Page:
Photo of PPP Loan Forgiveness application form

Timelines for PPP Forgiveness Causing Confusion for Tax Planning

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COVID Updates

The Paycheck Protection Program (PPP) has provided businesses with much needed relief from the economic impact of the COVID-19 pandemic by providing over $525 billion of forgivable loans to small businesses. While these funds have provided a much needed sigh of relief to these business owners, the specifics of the loan forgiveness and timing are causing a significant amount of confusion among tax professionals and the businesses they serve.

According to the rules, businesses that have taken a PPP loan can decide to pick either an 8-week or a 24-week “covered period.” After the covered period has ended, borrowers have 10 months to apply for forgiveness. Once submitted, the lender/banker has 60 days to review the application and make a determination on forgiveness. Then, assuming they have approved the request for forgiveness, the lender/banker would request reimbursements from the Small Business Association (SBA). The SBA then has 90 days to approve the request from the lender and may either deny, partially approve, or fully approve the request. The lender/banker must then notify the business of the decision and, if not fully approved, the business has 30 days to notify the lender/banker that they would like to have their application reviewed by the SBA.

So, let’s say that you received your PPP loan on June 1st, 2020 and you decided to choose a 24-week covered period. This means that your covered period would end on November 16th, 2020. In this example, let’s assume that you apply for forgiveness on December 1st, 2020. Based on the rules above, it’s possible and very likely that you may not receive confirmation that your forgiveness request has been approved by the business tax filing date of March 15th, 2021. In fact, your business isn’t required to apply for forgiveness until October 1, 2021 which is well after the extended filing date for 2020 tax returns. Business owners are extremely confused about whether the forgiven loan increases taxable income in 2020, when the loan was received and spent, or in 2021, once they’ve had confirmation that the amount is forgiven.

When initially passed, federal law made forgiveness of the PPP loans non-taxable, but no documentation was provided about the deductibility of the expenses paid with the PPP funds. After much confusion, the IRS issued Notice 2020-32 which made it clear that any expenses used under forgiven PPP loans would not be deductible. For practical purposes, this essentially makes it the same as treating the forgiven loan as taxable income and also deducting the expenses.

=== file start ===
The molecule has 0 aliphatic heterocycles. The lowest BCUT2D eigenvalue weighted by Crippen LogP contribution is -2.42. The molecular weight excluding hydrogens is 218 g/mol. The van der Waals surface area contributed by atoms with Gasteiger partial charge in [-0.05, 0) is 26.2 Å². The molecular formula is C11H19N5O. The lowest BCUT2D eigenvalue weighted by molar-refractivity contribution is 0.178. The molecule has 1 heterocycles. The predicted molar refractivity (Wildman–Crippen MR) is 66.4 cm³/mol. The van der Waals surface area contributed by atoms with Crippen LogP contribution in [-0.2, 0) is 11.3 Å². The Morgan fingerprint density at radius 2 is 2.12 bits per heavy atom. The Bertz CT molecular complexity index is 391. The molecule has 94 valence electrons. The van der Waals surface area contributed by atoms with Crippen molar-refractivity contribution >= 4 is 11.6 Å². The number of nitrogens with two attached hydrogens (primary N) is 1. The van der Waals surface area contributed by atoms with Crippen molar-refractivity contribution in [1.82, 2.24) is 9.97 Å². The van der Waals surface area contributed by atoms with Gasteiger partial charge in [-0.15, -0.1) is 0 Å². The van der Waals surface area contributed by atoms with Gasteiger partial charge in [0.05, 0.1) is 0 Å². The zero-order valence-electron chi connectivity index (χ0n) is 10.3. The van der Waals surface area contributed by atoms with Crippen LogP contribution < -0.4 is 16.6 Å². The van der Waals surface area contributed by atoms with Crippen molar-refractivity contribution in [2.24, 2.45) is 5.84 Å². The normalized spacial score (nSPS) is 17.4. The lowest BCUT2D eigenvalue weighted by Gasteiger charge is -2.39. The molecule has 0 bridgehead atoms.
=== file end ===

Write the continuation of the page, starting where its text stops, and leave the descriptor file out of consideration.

As we get closer to year-end and tax filing season for the 2020 tax year, businesses are left confused about how to treat the expenses paid for with PPP funds if they haven’t yet had confirmation that their loans have been fully forgiven. Should they be treated as deductible expenses on the 2020 returns or should they be treated as non-deductible expenses assuming the loan will be forgiven? At this point, we are unclear on the answer to this question. If we don’t have an answer to this question by the original due date of your tax returns, it may make the most sense to file an extension so that you can be certain your application for forgiveness was officially approved.

We still hold out hope that Congress will pass a bill that would allow those expenses used with PPP funds to be fully deductible, but given the current political environment, we are not holding our breath. We recommend discussing these issues as you begin planning for year-end as well as estimated tax payments for 2020 and 2021, as the decisions made (or not made) by Congress will have significant tax planning opportunities.

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